US Coins

National Baseball Hall of Fame coin design guidelines set

A discrepancy during an early judging phase in the U.S. Mint’s Baseball Coin Design Competition resulted in the addition of five additional semifinalist designs, three of which made it to the finalist stage.

Image courtesy of U.S. Mint.

U.S. Mint officials expect to receive more than 10,000 design submissions from which a single design will be selected for the common obverse for the 2014 National Baseball Hall of Fame coin program.

Designs for the three-coin program will be accepted during a 30-day design competition period beginning April 11.

The public design competition is the first the United States Mint has held since the 1992 Olympic coin program.

Mint officials announced competition details March 28. Submissions will be accepted from those age 14 and above. A separate contest will be held for those age 13 and younger, though their designs will be ineligible for use on the coins.

The winning design will be used as the common obverse for the copper-nickel clad half dollar, silver dollar and gold $5 half eagle.

Should the U.S. Mint receive more than 10,000 designs before noon Eastern Daylight Time May 11, 48 hours notice will be given that the design competition will be suspended early. An early suspension will not occur before noon EDT April 26, according to Mint officials.

Treasury Department employees, outside contractors and their immediate families will be ineligible to submit designs for the common obverse for the 2014 National Baseball Hall of Fame commemorative coins. The exclusions are being made to remove any perceptions of favoritism, U.S. Mint spokesman Michael White said.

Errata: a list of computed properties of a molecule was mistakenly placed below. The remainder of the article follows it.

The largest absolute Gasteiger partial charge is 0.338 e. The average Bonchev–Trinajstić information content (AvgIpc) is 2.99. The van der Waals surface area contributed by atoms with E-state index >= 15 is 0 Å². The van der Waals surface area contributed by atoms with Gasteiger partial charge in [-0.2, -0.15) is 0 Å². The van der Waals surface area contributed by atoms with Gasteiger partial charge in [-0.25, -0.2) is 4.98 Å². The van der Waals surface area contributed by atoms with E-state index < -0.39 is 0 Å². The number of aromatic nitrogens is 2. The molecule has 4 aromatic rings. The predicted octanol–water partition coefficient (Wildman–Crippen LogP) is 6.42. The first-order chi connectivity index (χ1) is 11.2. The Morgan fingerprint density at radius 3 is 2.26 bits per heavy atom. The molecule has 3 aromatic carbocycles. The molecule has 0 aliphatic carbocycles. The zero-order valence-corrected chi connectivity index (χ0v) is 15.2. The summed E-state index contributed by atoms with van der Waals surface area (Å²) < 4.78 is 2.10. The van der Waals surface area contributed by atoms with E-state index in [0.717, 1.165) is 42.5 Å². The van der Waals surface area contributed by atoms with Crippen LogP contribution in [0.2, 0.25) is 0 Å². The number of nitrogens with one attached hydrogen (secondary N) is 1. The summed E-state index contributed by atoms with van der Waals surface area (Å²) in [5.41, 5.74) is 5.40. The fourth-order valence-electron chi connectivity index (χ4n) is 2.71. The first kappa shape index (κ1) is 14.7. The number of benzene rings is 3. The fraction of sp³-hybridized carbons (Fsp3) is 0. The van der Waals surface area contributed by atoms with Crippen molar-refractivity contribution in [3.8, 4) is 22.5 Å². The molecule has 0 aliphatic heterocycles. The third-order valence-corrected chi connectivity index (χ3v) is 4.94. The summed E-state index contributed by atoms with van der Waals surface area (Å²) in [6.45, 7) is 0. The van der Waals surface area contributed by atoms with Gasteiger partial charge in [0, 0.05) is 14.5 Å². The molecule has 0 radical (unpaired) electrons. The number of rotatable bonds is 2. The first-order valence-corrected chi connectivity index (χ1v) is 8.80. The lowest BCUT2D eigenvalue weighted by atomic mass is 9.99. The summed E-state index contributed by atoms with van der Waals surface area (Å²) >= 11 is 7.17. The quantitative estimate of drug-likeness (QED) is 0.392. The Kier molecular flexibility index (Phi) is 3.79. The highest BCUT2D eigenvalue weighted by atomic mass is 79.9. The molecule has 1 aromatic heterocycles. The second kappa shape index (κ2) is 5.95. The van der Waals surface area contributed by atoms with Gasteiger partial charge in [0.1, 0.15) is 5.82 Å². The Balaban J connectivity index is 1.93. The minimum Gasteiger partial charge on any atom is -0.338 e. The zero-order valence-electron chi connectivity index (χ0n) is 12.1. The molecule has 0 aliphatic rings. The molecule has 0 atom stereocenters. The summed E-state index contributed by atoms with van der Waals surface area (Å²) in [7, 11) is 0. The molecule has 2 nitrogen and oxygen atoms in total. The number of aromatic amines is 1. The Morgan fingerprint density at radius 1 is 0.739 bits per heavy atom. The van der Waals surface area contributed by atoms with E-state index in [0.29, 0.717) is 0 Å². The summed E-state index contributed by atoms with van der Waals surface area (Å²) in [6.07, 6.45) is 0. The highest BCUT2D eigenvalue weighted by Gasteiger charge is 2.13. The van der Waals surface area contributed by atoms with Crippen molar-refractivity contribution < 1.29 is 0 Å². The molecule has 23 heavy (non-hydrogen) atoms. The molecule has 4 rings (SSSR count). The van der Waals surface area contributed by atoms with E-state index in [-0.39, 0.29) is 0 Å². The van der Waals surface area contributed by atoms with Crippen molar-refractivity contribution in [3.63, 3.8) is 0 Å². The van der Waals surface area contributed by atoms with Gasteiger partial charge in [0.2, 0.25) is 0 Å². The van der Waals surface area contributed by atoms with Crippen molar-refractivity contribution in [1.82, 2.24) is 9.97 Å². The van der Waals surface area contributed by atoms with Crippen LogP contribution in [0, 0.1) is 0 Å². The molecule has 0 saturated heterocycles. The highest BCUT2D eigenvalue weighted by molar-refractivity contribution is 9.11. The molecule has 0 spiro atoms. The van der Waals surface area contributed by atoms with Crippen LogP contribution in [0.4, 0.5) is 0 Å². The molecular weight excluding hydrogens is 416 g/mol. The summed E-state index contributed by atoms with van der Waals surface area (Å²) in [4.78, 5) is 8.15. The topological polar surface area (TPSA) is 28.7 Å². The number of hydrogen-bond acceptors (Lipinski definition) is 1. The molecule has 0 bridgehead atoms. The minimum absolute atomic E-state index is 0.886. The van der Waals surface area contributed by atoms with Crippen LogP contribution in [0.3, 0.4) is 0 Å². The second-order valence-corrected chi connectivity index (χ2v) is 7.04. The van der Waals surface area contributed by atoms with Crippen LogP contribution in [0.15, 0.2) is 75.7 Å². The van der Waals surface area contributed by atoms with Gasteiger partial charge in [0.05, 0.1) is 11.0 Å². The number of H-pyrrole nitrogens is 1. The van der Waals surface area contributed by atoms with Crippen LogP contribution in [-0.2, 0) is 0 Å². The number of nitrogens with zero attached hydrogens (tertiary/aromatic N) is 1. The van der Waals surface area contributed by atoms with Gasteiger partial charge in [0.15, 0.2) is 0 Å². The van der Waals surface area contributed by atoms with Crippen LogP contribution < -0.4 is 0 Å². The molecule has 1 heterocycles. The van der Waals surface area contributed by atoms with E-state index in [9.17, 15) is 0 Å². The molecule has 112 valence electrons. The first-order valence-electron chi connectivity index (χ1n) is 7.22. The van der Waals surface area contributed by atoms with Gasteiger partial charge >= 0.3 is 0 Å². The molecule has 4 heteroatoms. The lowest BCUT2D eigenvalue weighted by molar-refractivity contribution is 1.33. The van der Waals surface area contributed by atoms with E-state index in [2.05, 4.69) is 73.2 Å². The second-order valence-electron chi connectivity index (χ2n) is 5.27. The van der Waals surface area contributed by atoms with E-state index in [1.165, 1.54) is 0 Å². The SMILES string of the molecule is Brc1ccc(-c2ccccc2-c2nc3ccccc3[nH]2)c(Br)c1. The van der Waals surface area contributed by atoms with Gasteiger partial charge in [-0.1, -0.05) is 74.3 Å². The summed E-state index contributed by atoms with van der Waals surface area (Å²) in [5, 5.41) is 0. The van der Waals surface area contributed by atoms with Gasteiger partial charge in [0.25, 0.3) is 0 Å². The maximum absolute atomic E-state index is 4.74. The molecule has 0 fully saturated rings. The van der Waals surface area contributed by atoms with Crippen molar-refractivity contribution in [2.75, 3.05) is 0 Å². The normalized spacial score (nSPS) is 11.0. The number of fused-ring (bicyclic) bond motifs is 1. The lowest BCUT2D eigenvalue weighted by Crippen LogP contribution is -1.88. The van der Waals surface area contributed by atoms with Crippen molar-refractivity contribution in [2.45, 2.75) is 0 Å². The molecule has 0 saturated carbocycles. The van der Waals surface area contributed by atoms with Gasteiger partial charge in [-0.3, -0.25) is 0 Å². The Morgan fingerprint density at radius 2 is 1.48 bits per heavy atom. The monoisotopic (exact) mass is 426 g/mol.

The winning designer will receive a cash prize of no less than $5,000 and have his or her initials appear in the design along with those of the member of the U.S. Mint’s engraving staff designated to sculpture the winning design.

A separate Kids’ Baseball Coin Design Challenge will be conducted for those ages 13 and under, from which 15 winners will be selected. The 15 winners will each receive a 2014 National Baseball Hall of Fame silver dollar.

As of April 4, Mint officials had not decided whether the prize coins would be Proof or Uncirculated silver dollars.

For both the design competition and the kids’ challenge, the U.S. Mint will be working with the U.S. Government website,

For full guidelines, rules and entry instructions, visit and

Design competition rules

Each design submitted for the Baseball Coin Design Competition will be screened by an internal Mint review team to ensure the designs meet minimum requirements, such as inclusion of the mandated inscriptions.

Regarding potential copyright violations, to U.S. Mint officials say: “The participants in the competition warrant that the designs that they submit are entirely their own original work. The rules state that the United States Mint has the right, but not the obligation, to request that entrants provide true and accurate copies of all of their references, sources and other supporting matter at any time and from time to time in form and content satisfactory to the United States Mint.”

Appropriateness of each eligible design for a coin format will be determined by a panel of Mint officials proficient in coin development and manufacturing. Based on scoring criteria, a field of approximately 200 designs will be selected by the Mint contest administrator, Leslie Schwager.

The artistic merit of the roughly 200 designs will be determined by a panel or members of the Mint’s engraving staff. The proposed designs will be pared down to a field of approximately 100 submissions, which will be further examined by a panel of Mint officials composed of technical experts in manufacturing to evaluate coinability.

Officials from the National Baseball Hall of Fame will make recommendations regarding the designs’ technical accuracy and appropriateness in their depiction of the sport of baseball.